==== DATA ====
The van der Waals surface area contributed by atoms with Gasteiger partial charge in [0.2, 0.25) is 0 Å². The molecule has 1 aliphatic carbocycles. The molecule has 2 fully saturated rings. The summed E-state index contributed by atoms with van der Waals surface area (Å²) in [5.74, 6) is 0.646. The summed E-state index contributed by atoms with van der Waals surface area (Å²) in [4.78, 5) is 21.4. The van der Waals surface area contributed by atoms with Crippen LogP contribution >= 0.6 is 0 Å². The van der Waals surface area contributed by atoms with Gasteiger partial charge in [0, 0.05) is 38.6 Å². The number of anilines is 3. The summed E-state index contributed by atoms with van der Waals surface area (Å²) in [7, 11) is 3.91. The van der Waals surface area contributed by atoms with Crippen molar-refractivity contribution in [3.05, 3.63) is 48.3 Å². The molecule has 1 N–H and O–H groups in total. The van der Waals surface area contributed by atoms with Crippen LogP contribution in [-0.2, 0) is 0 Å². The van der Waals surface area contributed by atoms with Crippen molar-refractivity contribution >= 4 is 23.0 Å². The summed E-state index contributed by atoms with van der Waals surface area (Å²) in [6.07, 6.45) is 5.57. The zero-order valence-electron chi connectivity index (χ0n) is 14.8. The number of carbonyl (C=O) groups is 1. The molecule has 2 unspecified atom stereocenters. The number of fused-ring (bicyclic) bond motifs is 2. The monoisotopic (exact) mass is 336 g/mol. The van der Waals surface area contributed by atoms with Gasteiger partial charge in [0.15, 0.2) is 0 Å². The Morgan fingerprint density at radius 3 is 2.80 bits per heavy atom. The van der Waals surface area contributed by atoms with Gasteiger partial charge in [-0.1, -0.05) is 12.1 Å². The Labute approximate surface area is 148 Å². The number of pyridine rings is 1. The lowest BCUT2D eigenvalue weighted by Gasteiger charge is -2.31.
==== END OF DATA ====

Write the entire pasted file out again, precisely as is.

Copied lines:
The van der Waals surface area contributed by atoms with Gasteiger partial charge in [0.2, 0.25) is 0 Å². The molecule has 1 aliphatic carbocycles. The molecule has 2 fully saturated rings. The summed E-state index contributed by atoms with van der Waals surface area (Å²) in [5.74, 6) is 0.646. The summed E-state index contributed by atoms with van der Waals surface area (Å²) in [4.78, 5) is 21.4. The van der Waals surface area contributed by atoms with Crippen LogP contribution >= 0.6 is 0 Å². The van der Waals surface area contributed by atoms with Gasteiger partial charge in [0, 0.05) is 38.6 Å². The number of anilines is 3. The summed E-state index contributed by atoms with van der Waals surface area (Å²) in [7, 11) is 3.91. The van der Waals surface area contributed by atoms with Crippen molar-refractivity contribution in [3.05, 3.63) is 48.3 Å². The molecule has 1 N–H and O–H groups in total. The van der Waals surface area contributed by atoms with Crippen LogP contribution in [-0.2, 0) is 0 Å². The van der Waals surface area contributed by atoms with Crippen molar-refractivity contribution >= 4 is 23.0 Å². The summed E-state index contributed by atoms with van der Waals surface area (Å²) in [6.07, 6.45) is 5.57. The zero-order valence-electron chi connectivity index (χ0n) is 14.8. The number of carbonyl (C=O) groups is 1. The molecule has 2 unspecified atom stereocenters. The number of fused-ring (bicyclic) bond motifs is 2. The monoisotopic (exact) mass is 336 g/mol. The van der Waals surface area contributed by atoms with Gasteiger partial charge in [0.15, 0.2) is 0 Å². The Morgan fingerprint density at radius 3 is 2.80 bits per heavy atom. The van der Waals surface area contributed by atoms with Gasteiger partial charge in [-0.1, -0.05) is 12.1 Å². The Labute approximate surface area is 148 Å². The number of pyridine rings is 1. The lowest BCUT2D eigenvalue weighted by Gasteiger charge is -2.31.